Clockwork mechanisms are not a new thing. The use of gears and such has been a major thing since the Greeks, who developed sophisticated mechanisms like the Antikythera mechanism well before the birth of Christ. The setting put forward by the Empires staff is not merely medieval, but covers the renaissance period as well.
While I will admit I’m skirting the fringe of that period, visionary and distinctly unmedieval technologies did exist during that period - Leonardo da Vinci in particular made designs for flying machines, battle tanks and the like. Let me assure you that I’m not interested in flying machines or tanks, but rather, want to explore the potential of clockwork tech in a more creative fashion. This is a lesser known subculture called Clockpunk, described on wikipedia as “Clockpunk portrays Renaissance-era science and technology based on pre-modern designs”.

I have discussed the setting quite a lot with the staff, as I’m very aware why there’d be concerns and issues with fitting this into the time period, as well as my personal playing habits in the past. In doing this, both Siil and I have made many compromises on what is and what is not proper in this setting, also considering the lore of the rest of you. We will also keep doing this in the future, as while I’m aware of my habit of taking an idea and running with it, being so hasty about such a sensitive issue is probably not the wisest thing to do.

2. How is this balanced? You’re just doing your industry thing again!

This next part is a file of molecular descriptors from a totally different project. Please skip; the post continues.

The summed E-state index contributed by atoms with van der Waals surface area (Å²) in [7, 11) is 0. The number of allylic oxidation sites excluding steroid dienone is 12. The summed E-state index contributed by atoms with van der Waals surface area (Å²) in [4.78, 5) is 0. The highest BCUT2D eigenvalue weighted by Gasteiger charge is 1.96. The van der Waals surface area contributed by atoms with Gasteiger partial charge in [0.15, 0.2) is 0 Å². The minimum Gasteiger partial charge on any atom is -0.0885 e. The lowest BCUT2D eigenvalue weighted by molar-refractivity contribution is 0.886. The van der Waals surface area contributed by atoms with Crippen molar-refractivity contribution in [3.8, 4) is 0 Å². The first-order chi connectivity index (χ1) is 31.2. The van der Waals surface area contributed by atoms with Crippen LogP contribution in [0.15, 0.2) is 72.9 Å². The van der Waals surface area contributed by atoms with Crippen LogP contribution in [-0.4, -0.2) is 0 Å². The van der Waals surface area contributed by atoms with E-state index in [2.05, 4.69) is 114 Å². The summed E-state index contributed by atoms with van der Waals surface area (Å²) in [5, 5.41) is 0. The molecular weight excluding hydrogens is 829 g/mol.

The hallmark of the industrial age is that, increasingly, non-human and non-animal power sources replaced the muscle-driven equipment of ages past. When you’re harnessing a pair of oxen to a plow, or pull it yourself, the energy used is still provided by muscles. In a few cases, water or wind might be used (for milling grain and such) but in general, the energy provided comes from people and animals.

This, no matter all the clockwork I use, has not changed.

A coiled spring is like an energy battery. It can provide energy in the form of movement (uncoiling), but only so long as it’s still coiled. There’s a limited amount of tension it can hold, and this is a natural limit on any kind of clockwork mechanism. In the end, though, the spring will have to be rewound, by a human or by an animal who coils it back. No energy is gained by this, nor is there any loss. The industrial age was driven by the increasing use of steam machines to capture the energy of fire and burning things and transform it into movement of a piston. Hence, there the energy comes from something that’s not an animal, and it can be developed to be an order of magnitude greater and more effective than ever before.